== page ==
Draw inspiration from friends in the good and spiritual masters. I recommend that everyone see a historical documentary made in India by Arnaud Desjardins at the end of the 1960s, in which we are shown the most respected of the Tibetan masters who took refuge on the Indian slopes of the Himalayas following the Chinese invasion of their country. The film is called The Message of the Tibetans.

 

ALEXANDRE JOLLIEN:

The audacity to live. Existing, opening oneself to the other, is running a risk. It means dropping one’s armor, one’s protective coverings, and opening one’s eyes and daring to give oneself to the other and to the entire world. There’s no way you can invest in a relationship, so throw out your logic of profit and loss! What if we were to embark on our day without any idea of gain or of using our fellow human beings? What if we stayed attentive to all the women and men it is given to us to encoun- ter on that day, looking to find among them masters in being human? 

Identify our profound aspirations. Helping others can often amount to imposing a view of the world on them without really paying any attention to what they really want in their hearts. A man bought an elephant without giving any thought in advance to how he was going to feed it. At a loss, he was obliged to turn for help to those around him, and what he got from them was, “You never should have bought such a big animal!” What does it mean to help others? Does it mean committing completely to being there for them? Does it mean going all the way with them?

Authentic compassion. A will to power might enter into our move- ment toward the other—a thirst for recognition, a twisted attempt to redeem ourselves. Daring a true encounter means quitting the sphere of your neurosis and walking the path of freedom together. There’s no more “me,” no more “you,” but a coalescent “us,” a primordial solidarity.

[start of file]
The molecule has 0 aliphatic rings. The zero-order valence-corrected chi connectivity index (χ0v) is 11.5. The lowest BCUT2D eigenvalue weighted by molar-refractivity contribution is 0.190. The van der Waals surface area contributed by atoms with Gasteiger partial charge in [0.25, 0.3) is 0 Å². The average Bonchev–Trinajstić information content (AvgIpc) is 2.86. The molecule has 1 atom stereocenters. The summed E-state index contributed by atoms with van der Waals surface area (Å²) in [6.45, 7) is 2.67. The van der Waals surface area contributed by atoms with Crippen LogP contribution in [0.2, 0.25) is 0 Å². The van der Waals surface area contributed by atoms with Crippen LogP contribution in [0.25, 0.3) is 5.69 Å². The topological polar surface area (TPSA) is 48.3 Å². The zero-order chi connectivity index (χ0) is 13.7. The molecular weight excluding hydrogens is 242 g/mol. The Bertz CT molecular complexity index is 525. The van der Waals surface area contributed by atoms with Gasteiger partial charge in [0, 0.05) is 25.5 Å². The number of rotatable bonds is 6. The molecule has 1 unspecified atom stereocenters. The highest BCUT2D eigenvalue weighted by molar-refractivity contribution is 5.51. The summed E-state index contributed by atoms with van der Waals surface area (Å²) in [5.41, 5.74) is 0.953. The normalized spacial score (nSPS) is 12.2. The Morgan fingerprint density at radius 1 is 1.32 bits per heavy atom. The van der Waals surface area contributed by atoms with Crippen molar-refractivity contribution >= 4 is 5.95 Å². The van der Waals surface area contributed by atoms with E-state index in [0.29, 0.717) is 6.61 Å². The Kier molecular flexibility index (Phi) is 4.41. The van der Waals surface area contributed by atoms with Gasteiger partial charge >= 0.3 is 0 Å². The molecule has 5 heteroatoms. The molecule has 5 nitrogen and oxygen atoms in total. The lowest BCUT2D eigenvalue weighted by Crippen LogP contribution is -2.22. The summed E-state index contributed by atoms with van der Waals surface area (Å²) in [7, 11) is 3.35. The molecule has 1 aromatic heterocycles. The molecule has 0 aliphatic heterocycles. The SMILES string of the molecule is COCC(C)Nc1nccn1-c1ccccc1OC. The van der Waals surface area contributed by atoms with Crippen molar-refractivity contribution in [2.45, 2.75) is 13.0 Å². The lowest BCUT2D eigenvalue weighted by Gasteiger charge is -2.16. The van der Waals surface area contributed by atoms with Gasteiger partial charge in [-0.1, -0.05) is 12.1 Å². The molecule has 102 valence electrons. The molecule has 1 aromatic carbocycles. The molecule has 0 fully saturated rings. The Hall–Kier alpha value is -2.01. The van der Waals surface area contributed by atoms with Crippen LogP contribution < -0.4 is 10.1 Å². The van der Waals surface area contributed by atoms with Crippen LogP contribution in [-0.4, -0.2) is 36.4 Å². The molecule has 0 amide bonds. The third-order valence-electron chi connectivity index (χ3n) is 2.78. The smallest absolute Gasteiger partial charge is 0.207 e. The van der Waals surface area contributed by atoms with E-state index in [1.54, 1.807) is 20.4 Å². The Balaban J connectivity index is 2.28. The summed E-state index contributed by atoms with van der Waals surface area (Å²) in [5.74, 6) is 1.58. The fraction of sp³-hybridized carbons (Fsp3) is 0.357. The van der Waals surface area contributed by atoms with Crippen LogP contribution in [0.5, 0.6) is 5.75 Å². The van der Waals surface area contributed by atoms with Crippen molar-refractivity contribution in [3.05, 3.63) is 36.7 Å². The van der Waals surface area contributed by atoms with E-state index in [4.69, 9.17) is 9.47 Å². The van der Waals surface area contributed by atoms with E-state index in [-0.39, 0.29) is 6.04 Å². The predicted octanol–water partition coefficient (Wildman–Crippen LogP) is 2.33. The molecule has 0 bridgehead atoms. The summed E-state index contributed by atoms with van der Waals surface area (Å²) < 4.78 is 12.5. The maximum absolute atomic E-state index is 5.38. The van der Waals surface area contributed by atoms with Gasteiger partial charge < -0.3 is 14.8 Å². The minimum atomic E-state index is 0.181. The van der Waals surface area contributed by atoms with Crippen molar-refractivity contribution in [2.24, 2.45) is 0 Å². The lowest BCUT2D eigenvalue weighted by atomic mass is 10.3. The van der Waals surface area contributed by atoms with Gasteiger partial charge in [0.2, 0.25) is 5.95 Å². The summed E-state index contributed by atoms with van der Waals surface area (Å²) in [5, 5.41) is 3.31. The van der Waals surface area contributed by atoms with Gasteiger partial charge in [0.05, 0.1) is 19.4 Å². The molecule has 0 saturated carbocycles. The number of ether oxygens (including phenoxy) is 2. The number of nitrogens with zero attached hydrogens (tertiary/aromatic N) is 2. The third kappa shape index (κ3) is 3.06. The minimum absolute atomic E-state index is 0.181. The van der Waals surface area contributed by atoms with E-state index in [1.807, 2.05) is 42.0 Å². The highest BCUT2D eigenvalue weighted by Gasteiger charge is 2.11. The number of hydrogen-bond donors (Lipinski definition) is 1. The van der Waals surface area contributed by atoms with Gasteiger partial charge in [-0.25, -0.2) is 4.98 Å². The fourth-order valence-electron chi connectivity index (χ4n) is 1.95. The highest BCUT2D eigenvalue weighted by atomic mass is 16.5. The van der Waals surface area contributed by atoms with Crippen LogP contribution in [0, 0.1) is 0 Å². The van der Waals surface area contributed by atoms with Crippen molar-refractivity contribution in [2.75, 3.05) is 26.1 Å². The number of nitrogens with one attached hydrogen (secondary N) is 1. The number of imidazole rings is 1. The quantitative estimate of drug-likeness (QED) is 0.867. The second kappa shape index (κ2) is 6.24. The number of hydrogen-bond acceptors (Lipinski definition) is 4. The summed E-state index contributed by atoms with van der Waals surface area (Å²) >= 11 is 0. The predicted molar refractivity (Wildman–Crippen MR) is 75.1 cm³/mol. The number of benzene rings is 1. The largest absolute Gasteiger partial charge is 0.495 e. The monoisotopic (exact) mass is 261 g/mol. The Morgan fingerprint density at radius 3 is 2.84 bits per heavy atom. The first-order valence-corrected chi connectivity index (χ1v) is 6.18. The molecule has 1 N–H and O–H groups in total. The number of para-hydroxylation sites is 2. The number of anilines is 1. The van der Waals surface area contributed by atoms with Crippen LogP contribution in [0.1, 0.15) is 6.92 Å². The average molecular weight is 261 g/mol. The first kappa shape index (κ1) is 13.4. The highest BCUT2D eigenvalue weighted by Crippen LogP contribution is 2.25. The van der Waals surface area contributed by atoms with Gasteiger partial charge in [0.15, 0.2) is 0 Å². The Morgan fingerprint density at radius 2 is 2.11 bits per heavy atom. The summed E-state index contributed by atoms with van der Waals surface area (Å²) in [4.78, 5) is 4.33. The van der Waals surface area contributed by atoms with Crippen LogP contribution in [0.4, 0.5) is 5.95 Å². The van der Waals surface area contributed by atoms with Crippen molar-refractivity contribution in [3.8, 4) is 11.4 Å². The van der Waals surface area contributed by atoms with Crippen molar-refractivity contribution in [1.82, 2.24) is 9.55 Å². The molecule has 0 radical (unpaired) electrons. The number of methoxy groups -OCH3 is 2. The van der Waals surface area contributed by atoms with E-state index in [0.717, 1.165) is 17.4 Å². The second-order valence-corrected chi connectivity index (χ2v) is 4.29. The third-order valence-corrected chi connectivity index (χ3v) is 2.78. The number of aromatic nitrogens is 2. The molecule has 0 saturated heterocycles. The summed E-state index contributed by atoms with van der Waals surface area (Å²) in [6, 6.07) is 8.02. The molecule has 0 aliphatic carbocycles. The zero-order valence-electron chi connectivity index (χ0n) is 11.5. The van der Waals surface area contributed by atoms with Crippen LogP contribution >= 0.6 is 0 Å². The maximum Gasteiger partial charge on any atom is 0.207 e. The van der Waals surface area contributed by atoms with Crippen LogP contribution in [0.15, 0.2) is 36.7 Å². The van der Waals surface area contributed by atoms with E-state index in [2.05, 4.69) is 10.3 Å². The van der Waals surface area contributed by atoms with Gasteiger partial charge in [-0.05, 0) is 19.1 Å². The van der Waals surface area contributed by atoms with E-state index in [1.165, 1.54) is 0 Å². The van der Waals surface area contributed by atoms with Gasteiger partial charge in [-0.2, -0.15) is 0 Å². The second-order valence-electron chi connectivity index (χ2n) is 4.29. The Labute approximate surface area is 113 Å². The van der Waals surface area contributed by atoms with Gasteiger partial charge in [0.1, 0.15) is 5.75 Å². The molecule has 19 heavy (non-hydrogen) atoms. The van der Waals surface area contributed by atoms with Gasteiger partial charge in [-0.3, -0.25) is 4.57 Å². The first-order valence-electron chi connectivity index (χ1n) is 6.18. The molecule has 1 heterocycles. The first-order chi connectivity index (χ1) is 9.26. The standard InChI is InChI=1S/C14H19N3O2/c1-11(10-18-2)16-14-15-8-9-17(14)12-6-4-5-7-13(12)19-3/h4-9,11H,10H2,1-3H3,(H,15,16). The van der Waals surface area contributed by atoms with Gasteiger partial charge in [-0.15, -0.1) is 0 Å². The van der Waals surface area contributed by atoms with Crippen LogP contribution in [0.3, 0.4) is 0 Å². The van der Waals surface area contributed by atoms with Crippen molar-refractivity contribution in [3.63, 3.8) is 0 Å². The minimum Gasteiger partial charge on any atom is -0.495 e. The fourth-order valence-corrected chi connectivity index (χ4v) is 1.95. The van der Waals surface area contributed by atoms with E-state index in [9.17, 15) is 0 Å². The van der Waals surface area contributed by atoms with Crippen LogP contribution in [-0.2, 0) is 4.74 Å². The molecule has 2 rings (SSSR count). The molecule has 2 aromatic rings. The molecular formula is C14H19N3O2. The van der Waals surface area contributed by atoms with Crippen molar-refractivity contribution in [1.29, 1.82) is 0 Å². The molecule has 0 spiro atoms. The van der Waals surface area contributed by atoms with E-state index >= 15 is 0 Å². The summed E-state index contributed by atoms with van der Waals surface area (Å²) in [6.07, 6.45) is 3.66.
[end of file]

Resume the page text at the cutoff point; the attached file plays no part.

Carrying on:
Coming out of the bunker. As a result of having been burned in our relationship with another, the temptation is great to put on armor, to completely shut ourselves up in a bunker-like fortress, even to the point of suffocation. Don’t our passions, our griefs, our loves, and the fierce- ness of our desire remind us that we are essentially turned toward the other, in perpetual communication? Is there a way to live the thousand and one contacts of daily life without our ego appropriating them?

This is excerpted from the newest book from Matthieu Ricard, Christophe André, and Alexandre Jollien, Freedom For All Of Us: A Monk, A Philosopher, and a Psychiatrist on Finding Inner Freedom.

Copy of MatthieuRicard-AlexandreJollien-ChristopheAndré©PhilippeDanais2017

 

Matthieu Ricard is a Buddhist monk, a photographer, and a molecular geneticist who has served as an interpreter for the Dalai Lama. 

Christophe André is a psychiatrist and one of the primary French specialists in the psychology of emotions and feelings.

 Alexandre Jollien is a philosopher and a writer whose work has been attracting an ever-growing readership. Together, they are the authors of In Search of Wisdom and Freedom For All of Us.

picture of the book titles Freedom for All of Us

Learn More

Sounds True | Amazon | Barnes & Noble | Bookshop | IndieBound

 

Meet a Coauthor of . . . Freedom for All of Us

The Author

Christophe André is a psychiatrist specializing in the psychology of emotions. His books include Imperfect, Free, and Happy, and Meditating, Day after Day. He lives in France. For more, visit christopheandre.com.

Freedom For All Of Us